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Special Reports

Roundtable Discussions | Word on the Street | Reports & Articles


Roundtable Discussions

In order to dig deeper into the HIV-related issues that affect Latinos, we created these exclusive roundtable discussions with HIV experts from around the country.

HIV/AIDS and Latinas: What's Gender Got to Do With It?

HIV/AIDS and Latinas: What's Gender Got to Do With It?
Part One (En Español)
Part Two (En Español)

In an exclusive, roundtable discussion, Zayda Riveria -- journalist and media strategist for the Robert Wood Johnson Foundation -- sat down with Susan Rodriguez, co-founder, Sisterhood Mobilized for AIDS/HIV Research and Treatment (SMART) University; Bianca Lopez, Community Coordinator for Adolescent AIDS; and Maria T. Mejia, activist and blogger for TheBody.com, to discuss how gender inequality make Latinas vulnerable to contracting HIV, prevention obstacles and how language can serve as a barrier to treatment and information.

HIV/AIDS and Latinas: What's Gender Got to Do With It?

The Rising Rates of HIV Among Black and Latino Men: What's Going On?

In an exclusive, roundtable discussion, Kenyon Farrow -- activist and journalist -- sat down with Vaughn Taylor-Akutagawa, Deputy Executive Director of Gay Men of African Descent (GMAD); Sheldon Fields, an associate professor of nursing at the University of Rochester Medical Center, in the School of Nursing; and Francisco Roque, the Director of Community Health at Gay Men's Health Crisis (GMHC), to discuss what is being done right, what is going terribly wrong and what is being overlooked in terms of HIV/AIDS prevention, education, treatment and testing for MSM.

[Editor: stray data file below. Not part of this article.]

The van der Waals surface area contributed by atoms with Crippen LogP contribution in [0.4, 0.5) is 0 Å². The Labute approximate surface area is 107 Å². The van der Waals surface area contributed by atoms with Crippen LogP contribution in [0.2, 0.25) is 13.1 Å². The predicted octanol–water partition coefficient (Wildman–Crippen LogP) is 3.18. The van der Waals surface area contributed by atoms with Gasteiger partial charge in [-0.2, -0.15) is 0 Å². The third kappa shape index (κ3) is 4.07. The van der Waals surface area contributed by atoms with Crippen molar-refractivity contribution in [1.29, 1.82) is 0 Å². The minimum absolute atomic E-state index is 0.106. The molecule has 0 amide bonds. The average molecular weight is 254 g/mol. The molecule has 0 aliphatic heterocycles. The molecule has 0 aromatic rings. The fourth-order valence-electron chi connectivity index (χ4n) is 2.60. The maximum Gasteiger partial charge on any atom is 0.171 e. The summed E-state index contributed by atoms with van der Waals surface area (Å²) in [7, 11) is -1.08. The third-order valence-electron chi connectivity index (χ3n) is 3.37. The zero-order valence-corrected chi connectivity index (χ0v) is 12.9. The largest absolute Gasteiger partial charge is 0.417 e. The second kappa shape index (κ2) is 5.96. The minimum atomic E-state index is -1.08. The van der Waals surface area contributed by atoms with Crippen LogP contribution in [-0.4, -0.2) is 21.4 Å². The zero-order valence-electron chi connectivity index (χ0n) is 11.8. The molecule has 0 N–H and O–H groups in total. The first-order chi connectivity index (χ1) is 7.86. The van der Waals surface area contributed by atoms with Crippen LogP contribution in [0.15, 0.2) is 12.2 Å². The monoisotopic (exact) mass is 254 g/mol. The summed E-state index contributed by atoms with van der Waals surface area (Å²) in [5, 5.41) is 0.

Word on the Street

HIV activists and health professionals share their thoughts on the most pressing issues impacting the Latino HIV/AIDS epidemic.


Experiences Disclosing One's HIV Status

It's been said that the intense focus on privacy in many Latino communities creates a "veil of secrecy" around HIV, making it profoundly difficult for many individuals to be open about their status. Here, Latinos living with HIV/AIDS--from all walks of life--share their experiences telling others they're HIV positive -- sometimes with unexpected results.

Bernadette Berzoza

Bernadette Berzoza, Denver, Colo.; Diagnosed in 1989

When I told a friend I was HIV positive, she got up off the chair and hugged me. I think at that time, that's all I needed. I needed to see that -- even though I had this dreaded disease that everyone was saying was so terrible, and only bad people got -- I could still get some affection, care or concern from somebody else.

Read more answers

En Español


What Is the Craziest Myth You've Heard About HIV/AIDS?

People living with and working in HIV are also front-line witnesses to the prevalence of HIV myths -- even now, after decades of information and education around HIV. We've asked scores of people from the Latino community to share some of the most colorful, unsettling myths they've heard.

Michael Rivera

Michael Rivera, Latino Community Services, Hartford, Conn.